I was still very much set on my future plans so I decided to teach myself A-level Chemistry and sat the exam as an independent candidate elsewhere while still studying my other subjects at school. This was a difficult time for me emotionally and mentally and I only had my mum to support me. I’m so proud that I was able to pull through in the end and get a place at university.
What’s your biggest achievement?
My biggest achievement in life so far has been making it to uni and maintaining my happiness and success while I’m there! Getting into uni is hard and stressful enough for anyone, because we are all aiming for the same thing but we somehow have to set ourselves apart from the rest in 4000 characters and in interviews. My personal experiences at school didn’t help with this, but despite all of that, I got there in the end based on my own merits and my faith. Once you get to uni, focus becomes getting your degree and having the best years of your life while staying sane. A lot of people find that very difficult because of being in an unfamiliar environment and some are unable to cope with this. For me, my watershed moments like going to uni are ones to be proud of, but can be bittersweet because I wish my dad was alive to experience them with me. I know he would have been proud of me and I would have really loved to have his support on this journey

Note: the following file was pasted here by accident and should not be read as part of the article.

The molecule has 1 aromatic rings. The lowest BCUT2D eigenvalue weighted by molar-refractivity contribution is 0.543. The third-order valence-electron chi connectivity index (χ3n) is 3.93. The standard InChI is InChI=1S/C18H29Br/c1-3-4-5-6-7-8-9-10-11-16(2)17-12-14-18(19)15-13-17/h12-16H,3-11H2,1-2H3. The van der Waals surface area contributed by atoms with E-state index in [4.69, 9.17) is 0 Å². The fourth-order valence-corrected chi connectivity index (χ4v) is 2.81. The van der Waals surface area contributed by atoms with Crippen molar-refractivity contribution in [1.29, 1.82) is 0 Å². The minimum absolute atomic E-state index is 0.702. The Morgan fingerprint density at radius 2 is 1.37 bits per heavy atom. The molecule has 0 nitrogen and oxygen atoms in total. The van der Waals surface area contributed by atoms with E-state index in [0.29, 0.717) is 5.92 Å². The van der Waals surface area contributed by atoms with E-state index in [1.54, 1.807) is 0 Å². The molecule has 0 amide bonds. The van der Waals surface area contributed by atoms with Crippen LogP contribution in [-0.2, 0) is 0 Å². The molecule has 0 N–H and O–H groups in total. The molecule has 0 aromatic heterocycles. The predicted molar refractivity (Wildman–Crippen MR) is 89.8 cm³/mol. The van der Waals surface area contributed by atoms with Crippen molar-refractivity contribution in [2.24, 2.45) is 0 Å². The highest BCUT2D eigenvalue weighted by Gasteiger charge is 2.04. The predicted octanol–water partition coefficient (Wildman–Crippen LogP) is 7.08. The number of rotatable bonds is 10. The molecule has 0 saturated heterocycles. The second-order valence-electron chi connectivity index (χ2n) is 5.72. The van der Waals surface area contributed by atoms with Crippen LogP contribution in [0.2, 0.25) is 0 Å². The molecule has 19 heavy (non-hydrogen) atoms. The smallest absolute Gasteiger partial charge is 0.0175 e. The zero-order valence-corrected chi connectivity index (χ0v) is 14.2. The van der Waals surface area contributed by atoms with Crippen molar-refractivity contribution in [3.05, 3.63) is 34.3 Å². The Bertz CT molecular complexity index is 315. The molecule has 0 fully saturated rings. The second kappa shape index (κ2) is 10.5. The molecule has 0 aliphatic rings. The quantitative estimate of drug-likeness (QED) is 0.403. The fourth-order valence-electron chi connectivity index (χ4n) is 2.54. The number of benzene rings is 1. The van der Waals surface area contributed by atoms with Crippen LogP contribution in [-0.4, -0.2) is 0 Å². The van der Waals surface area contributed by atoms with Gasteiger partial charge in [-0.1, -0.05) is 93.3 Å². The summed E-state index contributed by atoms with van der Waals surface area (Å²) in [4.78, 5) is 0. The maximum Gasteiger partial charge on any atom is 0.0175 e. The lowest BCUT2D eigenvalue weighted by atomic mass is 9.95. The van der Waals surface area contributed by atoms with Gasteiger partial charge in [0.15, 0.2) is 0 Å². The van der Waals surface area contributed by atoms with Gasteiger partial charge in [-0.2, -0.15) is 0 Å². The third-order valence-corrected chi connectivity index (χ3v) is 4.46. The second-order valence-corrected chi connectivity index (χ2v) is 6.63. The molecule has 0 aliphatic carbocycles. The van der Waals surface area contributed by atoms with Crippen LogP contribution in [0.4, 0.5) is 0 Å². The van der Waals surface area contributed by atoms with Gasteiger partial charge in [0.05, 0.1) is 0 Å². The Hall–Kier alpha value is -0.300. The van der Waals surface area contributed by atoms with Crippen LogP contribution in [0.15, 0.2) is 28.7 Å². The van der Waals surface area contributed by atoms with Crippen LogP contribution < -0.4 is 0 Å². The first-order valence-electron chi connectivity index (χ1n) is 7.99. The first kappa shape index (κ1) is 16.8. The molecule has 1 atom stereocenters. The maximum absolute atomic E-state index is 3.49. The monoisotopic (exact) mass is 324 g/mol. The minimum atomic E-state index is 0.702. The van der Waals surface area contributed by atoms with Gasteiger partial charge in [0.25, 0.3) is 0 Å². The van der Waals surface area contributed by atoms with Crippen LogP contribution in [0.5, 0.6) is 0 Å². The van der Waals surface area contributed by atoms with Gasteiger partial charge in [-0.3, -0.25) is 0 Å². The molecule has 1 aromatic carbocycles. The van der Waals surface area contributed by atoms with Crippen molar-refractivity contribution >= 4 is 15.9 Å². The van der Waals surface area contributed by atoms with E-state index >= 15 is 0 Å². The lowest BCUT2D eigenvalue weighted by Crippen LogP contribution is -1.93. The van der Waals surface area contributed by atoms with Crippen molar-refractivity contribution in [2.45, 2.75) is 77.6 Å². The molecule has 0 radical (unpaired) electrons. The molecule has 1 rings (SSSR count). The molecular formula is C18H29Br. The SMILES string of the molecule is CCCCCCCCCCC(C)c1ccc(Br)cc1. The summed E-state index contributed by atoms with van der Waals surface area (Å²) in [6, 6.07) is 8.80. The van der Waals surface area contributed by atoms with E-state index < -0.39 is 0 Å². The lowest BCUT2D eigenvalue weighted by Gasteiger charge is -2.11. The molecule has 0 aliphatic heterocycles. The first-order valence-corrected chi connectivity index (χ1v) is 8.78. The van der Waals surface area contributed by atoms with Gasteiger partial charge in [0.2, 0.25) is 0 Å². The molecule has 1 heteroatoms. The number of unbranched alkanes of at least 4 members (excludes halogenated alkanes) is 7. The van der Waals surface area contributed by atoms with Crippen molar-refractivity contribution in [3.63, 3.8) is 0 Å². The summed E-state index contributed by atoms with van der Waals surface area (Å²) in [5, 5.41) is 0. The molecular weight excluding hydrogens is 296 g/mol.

What’s the best advice you could give to a young person today?
Never take no for an answer! If I had done that, I can assure you that I wouldn’t be where I am today. Sometimes this may come from people who are supposed to be guiding you in the right direction but if you feel strongly about something, you should make it known. Don’t be guided blindly without thinking for yourself or having an opinion.
What do you think the biggest challenge young people face today is?
Nowadays, I think it can be really difficult for young people to find the balance between being assertive and being respectful. It’s very easy for a grown up to label us as disrespectful or out of line for speaking out, especially when a young person has actually made a valid point. It can be more difficult in certain cultures as well. I would encourage others to persevere with this until you have a breakthrough moment. There is no one person that knows everything, therefore your opinion means something.
Did you win a Jack Petchey Achievement Award in or before 2015? Contact us at email@example.com or give us a message on Facebook, Twitter, or Instagram.
Want to read another one of our Today’s Role Models blogs? Take a look here.